Human conscience acts like a judge, alternately accusing and defending us. Leaders rely on it. If the lens of conscience is clear, its job is to tap us on the shoulder and point out whether our walk matches our talk. In a perfect world, conscience acts as a safeguard to let me know I’m on track or as an arbiter to tell me I’m off course.
Unfortunately, in real time, leadership gets complex and messy.
The leader’s lens of conscience bends with the warp and woof of life.
The more it warps, the harder it is for us to make a proper distinction between right and wrong.1 But this doesn’t slow down the operation of conscience. It just keeps humming along, even when the lens is not clear. So leaders do the wrong thing – lying, character assassination, philandering, pilfering – you name it – and then blow off correction or curl up in a fetal position and play the role of victim. The problem is with the lens. Leaders don’t wake up in the morning and say, “I’m going to be a jerk today!” They don’t drive to work and think, “How can I destroy this organization?” But they do.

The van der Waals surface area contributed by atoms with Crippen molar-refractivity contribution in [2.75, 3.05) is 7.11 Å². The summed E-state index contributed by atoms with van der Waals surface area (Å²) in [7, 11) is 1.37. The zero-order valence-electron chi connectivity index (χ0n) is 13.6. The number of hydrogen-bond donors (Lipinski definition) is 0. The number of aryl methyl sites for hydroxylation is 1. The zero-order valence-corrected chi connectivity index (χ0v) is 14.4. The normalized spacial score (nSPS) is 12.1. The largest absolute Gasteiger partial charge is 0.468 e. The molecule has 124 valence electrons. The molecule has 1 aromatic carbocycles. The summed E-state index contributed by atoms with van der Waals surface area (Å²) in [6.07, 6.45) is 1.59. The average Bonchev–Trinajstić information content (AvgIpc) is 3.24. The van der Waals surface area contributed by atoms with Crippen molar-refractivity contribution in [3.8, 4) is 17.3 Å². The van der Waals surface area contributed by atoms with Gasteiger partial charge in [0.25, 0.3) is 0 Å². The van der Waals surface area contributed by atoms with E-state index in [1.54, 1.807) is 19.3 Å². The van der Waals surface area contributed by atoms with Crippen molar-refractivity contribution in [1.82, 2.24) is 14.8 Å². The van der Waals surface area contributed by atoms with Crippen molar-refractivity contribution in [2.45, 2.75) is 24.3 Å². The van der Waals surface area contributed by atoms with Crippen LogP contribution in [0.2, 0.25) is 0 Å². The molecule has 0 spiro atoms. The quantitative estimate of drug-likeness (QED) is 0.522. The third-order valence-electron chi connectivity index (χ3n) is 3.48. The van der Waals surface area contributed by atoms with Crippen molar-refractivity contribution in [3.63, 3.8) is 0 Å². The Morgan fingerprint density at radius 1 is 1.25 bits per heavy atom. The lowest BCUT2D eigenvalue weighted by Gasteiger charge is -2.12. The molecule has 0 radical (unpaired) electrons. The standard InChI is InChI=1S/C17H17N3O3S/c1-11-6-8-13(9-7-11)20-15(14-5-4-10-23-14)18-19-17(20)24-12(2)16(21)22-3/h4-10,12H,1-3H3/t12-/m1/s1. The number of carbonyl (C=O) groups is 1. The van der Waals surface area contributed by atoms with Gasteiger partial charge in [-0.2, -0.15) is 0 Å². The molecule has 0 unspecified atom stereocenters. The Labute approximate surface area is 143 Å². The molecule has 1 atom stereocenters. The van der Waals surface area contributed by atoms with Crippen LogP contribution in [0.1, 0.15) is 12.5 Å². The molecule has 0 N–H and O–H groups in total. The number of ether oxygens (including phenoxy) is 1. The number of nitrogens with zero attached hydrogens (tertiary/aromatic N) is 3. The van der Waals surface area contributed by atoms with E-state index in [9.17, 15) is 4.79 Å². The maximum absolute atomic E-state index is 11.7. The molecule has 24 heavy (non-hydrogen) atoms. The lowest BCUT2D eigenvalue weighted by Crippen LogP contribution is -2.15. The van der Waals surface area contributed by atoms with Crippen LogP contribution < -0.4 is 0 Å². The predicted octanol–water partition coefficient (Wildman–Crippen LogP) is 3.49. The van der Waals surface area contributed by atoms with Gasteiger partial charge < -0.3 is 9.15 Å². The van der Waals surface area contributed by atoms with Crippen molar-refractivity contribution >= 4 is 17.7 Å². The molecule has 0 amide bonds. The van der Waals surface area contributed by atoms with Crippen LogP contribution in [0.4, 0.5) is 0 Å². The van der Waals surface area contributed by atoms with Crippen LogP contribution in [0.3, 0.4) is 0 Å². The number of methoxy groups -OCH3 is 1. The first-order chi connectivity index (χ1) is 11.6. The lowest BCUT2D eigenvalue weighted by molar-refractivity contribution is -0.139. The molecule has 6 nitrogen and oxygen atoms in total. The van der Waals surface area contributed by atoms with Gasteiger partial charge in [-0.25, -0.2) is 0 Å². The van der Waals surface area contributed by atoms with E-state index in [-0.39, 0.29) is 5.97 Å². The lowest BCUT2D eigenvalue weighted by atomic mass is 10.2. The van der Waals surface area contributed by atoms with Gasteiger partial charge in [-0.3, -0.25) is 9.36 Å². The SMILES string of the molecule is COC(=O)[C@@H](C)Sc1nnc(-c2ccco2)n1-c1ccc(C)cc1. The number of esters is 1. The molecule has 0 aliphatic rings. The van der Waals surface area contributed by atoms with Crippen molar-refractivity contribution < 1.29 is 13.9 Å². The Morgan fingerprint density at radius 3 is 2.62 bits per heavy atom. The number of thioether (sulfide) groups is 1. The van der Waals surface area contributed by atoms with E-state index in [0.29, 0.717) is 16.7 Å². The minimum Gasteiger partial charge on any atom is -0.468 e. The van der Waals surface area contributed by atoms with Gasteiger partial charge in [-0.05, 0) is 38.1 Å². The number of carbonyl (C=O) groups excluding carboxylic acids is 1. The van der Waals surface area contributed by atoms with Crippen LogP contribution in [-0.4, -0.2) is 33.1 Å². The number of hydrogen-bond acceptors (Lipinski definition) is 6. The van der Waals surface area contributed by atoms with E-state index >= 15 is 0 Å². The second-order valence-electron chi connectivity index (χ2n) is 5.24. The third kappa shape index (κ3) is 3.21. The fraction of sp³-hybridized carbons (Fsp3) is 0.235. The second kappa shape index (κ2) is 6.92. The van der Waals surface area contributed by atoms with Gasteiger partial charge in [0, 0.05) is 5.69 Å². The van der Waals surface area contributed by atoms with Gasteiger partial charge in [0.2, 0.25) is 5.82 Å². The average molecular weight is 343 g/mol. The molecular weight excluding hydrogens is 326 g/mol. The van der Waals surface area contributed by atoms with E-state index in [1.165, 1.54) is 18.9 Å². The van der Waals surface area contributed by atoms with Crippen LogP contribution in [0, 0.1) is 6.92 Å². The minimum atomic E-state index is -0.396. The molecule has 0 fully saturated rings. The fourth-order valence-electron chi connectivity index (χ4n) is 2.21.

Christian ministries have paid a high price at the hands of unbridled visionaries and unprincipled pragmatists, those who claim to have heard the voice of God but whose conscience lens is blurred – or shattered altogether. Our problem with the lens is endemic; it is a liability of our individualism. If individual conscience is the only lens through which a leader sees reality, then she is the easiest person to dupe.
An essential part of the solution is not deeper soul-searching or longer prayer vigil, but developing an ear – and more importantly a process – for receiving outside signals. That’s the topic for next time.
1 Mike Metzger, Doggie Head Tilt (blog article), August 9, 2013
Photo Credit: Craig Moe
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